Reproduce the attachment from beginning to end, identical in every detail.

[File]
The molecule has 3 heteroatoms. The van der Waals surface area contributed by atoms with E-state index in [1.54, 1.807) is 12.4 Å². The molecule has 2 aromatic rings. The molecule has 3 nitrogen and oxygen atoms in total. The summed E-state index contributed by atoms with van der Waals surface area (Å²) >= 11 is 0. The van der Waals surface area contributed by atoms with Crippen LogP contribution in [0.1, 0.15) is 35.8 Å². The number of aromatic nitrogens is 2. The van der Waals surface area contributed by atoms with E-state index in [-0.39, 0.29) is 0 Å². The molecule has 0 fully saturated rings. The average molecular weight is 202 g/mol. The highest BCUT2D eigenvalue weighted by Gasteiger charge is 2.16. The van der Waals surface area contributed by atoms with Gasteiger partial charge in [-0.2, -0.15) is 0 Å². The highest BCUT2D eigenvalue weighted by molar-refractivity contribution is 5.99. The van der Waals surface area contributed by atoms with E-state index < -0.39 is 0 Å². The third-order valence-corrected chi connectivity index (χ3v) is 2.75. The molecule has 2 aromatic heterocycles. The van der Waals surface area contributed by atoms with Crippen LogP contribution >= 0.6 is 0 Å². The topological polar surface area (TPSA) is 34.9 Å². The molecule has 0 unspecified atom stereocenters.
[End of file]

The molecule has 3 heteroatoms. The van der Waals surface area contributed by atoms with E-state index in [1.54, 1.807) is 12.4 Å². The molecule has 2 aromatic rings. The molecule has 3 nitrogen and oxygen atoms in total. The summed E-state index contributed by atoms with van der Waals surface area (Å²) >= 11 is 0. The van der Waals surface area contributed by atoms with Crippen LogP contribution in [0.1, 0.15) is 35.8 Å². The number of aromatic nitrogens is 2. The van der Waals surface area contributed by atoms with E-state index in [-0.39, 0.29) is 0 Å². The molecule has 0 fully saturated rings. The average molecular weight is 202 g/mol. The highest BCUT2D eigenvalue weighted by Gasteiger charge is 2.16. The van der Waals surface area contributed by atoms with Gasteiger partial charge in [-0.2, -0.15) is 0 Å². The highest BCUT2D eigenvalue weighted by molar-refractivity contribution is 5.99. The van der Waals surface area contributed by atoms with E-state index < -0.39 is 0 Å². The third-order valence-corrected chi connectivity index (χ3v) is 2.75. The molecule has 2 aromatic heterocycles. The van der Waals surface area contributed by atoms with Crippen LogP contribution >= 0.6 is 0 Å². The topological polar surface area (TPSA) is 34.9 Å². The molecule has 0 unspecified atom stereocenters.